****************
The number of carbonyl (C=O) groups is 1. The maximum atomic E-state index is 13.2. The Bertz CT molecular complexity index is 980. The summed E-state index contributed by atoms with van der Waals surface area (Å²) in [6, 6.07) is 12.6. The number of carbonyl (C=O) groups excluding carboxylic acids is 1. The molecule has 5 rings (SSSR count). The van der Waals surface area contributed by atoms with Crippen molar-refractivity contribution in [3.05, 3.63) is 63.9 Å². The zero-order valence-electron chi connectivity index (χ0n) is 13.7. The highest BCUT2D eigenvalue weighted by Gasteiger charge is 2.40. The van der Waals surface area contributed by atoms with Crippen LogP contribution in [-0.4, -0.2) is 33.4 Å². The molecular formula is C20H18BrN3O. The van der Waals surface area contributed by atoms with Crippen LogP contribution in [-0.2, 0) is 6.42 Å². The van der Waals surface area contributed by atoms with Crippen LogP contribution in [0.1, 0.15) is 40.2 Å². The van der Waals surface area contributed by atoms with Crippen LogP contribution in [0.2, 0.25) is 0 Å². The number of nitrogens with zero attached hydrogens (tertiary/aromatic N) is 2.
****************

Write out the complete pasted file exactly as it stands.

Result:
The number of carbonyl (C=O) groups is 1. The maximum atomic E-state index is 13.2. The Bertz CT molecular complexity index is 980. The summed E-state index contributed by atoms with van der Waals surface area (Å²) in [6, 6.07) is 12.6. The number of carbonyl (C=O) groups excluding carboxylic acids is 1. The molecule has 5 rings (SSSR count). The van der Waals surface area contributed by atoms with Crippen molar-refractivity contribution in [3.05, 3.63) is 63.9 Å². The zero-order valence-electron chi connectivity index (χ0n) is 13.7. The highest BCUT2D eigenvalue weighted by Gasteiger charge is 2.40. The van der Waals surface area contributed by atoms with Crippen LogP contribution in [-0.4, -0.2) is 33.4 Å². The molecular formula is C20H18BrN3O. The van der Waals surface area contributed by atoms with Crippen LogP contribution in [-0.2, 0) is 6.42 Å². The van der Waals surface area contributed by atoms with Crippen LogP contribution in [0.1, 0.15) is 40.2 Å². The van der Waals surface area contributed by atoms with Crippen LogP contribution in [0.2, 0.25) is 0 Å². The number of nitrogens with zero attached hydrogens (tertiary/aromatic N) is 2.